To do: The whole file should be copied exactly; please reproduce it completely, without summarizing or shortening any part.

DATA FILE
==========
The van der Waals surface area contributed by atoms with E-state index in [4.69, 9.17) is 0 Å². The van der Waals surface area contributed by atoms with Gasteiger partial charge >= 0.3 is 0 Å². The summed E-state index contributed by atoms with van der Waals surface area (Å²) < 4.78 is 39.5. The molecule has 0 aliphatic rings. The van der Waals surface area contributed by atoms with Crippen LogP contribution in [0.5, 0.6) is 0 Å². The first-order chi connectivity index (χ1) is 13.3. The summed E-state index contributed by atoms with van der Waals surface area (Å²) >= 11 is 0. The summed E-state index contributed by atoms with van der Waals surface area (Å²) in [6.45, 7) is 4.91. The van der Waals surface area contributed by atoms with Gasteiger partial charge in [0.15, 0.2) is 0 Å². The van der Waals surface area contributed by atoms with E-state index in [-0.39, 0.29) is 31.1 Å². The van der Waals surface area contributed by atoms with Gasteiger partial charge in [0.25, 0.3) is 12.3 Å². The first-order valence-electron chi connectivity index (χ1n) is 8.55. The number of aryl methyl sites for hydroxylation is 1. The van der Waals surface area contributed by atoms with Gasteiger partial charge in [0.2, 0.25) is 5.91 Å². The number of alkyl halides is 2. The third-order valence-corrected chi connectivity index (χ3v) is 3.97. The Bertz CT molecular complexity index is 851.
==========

The van der Waals surface area contributed by atoms with E-state index in [4.69, 9.17) is 0 Å². The van der Waals surface area contributed by atoms with Gasteiger partial charge >= 0.3 is 0 Å². The summed E-state index contributed by atoms with van der Waals surface area (Å²) < 4.78 is 39.5. The molecule has 0 aliphatic rings. The van der Waals surface area contributed by atoms with Crippen LogP contribution in [0.5, 0.6) is 0 Å². The first-order chi connectivity index (χ1) is 13.3. The summed E-state index contributed by atoms with van der Waals surface area (Å²) >= 11 is 0. The summed E-state index contributed by atoms with van der Waals surface area (Å²) in [6.45, 7) is 4.91. The van der Waals surface area contributed by atoms with Gasteiger partial charge in [0.15, 0.2) is 0 Å². The van der Waals surface area contributed by atoms with E-state index in [-0.39, 0.29) is 31.1 Å². The van der Waals surface area contributed by atoms with Gasteiger partial charge in [0.25, 0.3) is 12.3 Å². The first-order valence-electron chi connectivity index (χ1n) is 8.55. The number of aryl methyl sites for hydroxylation is 1. The van der Waals surface area contributed by atoms with Gasteiger partial charge in [0.2, 0.25) is 5.91 Å². The number of alkyl halides is 2. The third-order valence-corrected chi connectivity index (χ3v) is 3.97. The Bertz CT molecular complexity index is 851.